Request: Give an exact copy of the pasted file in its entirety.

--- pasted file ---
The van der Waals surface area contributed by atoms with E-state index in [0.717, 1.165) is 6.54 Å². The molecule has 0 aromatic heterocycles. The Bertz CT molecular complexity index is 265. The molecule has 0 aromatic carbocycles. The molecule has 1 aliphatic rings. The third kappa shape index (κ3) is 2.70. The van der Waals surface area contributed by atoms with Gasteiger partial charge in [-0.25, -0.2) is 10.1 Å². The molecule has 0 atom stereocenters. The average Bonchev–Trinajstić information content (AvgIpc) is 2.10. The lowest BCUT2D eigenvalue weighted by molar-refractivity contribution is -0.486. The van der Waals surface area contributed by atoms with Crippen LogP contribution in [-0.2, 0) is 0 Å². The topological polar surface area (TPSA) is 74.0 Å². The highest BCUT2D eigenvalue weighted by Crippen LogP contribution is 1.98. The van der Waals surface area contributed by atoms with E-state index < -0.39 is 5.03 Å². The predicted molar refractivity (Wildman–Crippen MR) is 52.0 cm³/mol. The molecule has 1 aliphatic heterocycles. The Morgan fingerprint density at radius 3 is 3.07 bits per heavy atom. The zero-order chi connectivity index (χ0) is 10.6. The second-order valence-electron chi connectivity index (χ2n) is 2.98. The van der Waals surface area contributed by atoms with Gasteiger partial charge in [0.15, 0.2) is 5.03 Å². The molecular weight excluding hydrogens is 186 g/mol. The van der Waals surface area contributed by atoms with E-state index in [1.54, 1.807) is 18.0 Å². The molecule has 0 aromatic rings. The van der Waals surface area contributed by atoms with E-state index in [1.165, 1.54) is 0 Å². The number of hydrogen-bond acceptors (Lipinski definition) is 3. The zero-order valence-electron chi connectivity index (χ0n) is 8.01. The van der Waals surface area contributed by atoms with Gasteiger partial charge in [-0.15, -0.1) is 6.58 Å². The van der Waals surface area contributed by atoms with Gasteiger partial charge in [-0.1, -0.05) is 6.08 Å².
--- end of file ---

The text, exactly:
The van der Waals surface area contributed by atoms with E-state index in [0.717, 1.165) is 6.54 Å². The molecule has 0 aromatic heterocycles. The Bertz CT molecular complexity index is 265. The molecule has 0 aromatic carbocycles. The molecule has 1 aliphatic rings. The third kappa shape index (κ3) is 2.70. The van der Waals surface area contributed by atoms with Gasteiger partial charge in [-0.25, -0.2) is 10.1 Å². The molecule has 0 atom stereocenters. The average Bonchev–Trinajstić information content (AvgIpc) is 2.10. The lowest BCUT2D eigenvalue weighted by molar-refractivity contribution is -0.486. The van der Waals surface area contributed by atoms with Crippen LogP contribution in [-0.2, 0) is 0 Å². The topological polar surface area (TPSA) is 74.0 Å². The highest BCUT2D eigenvalue weighted by Crippen LogP contribution is 1.98. The van der Waals surface area contributed by atoms with E-state index < -0.39 is 5.03 Å². The predicted molar refractivity (Wildman–Crippen MR) is 52.0 cm³/mol. The molecule has 1 aliphatic heterocycles. The Morgan fingerprint density at radius 3 is 3.07 bits per heavy atom. The zero-order chi connectivity index (χ0) is 10.6. The second-order valence-electron chi connectivity index (χ2n) is 2.98. The van der Waals surface area contributed by atoms with Gasteiger partial charge in [0.15, 0.2) is 5.03 Å². The molecular weight excluding hydrogens is 186 g/mol. The van der Waals surface area contributed by atoms with E-state index in [1.54, 1.807) is 18.0 Å². The molecule has 0 aromatic rings. The van der Waals surface area contributed by atoms with E-state index in [1.165, 1.54) is 0 Å². The number of hydrogen-bond acceptors (Lipinski definition) is 3. The zero-order valence-electron chi connectivity index (χ0n) is 8.01. The van der Waals surface area contributed by atoms with Gasteiger partial charge in [-0.15, -0.1) is 6.58 Å². The van der Waals surface area contributed by atoms with Gasteiger partial charge in [-0.1, -0.05) is 6.08 Å².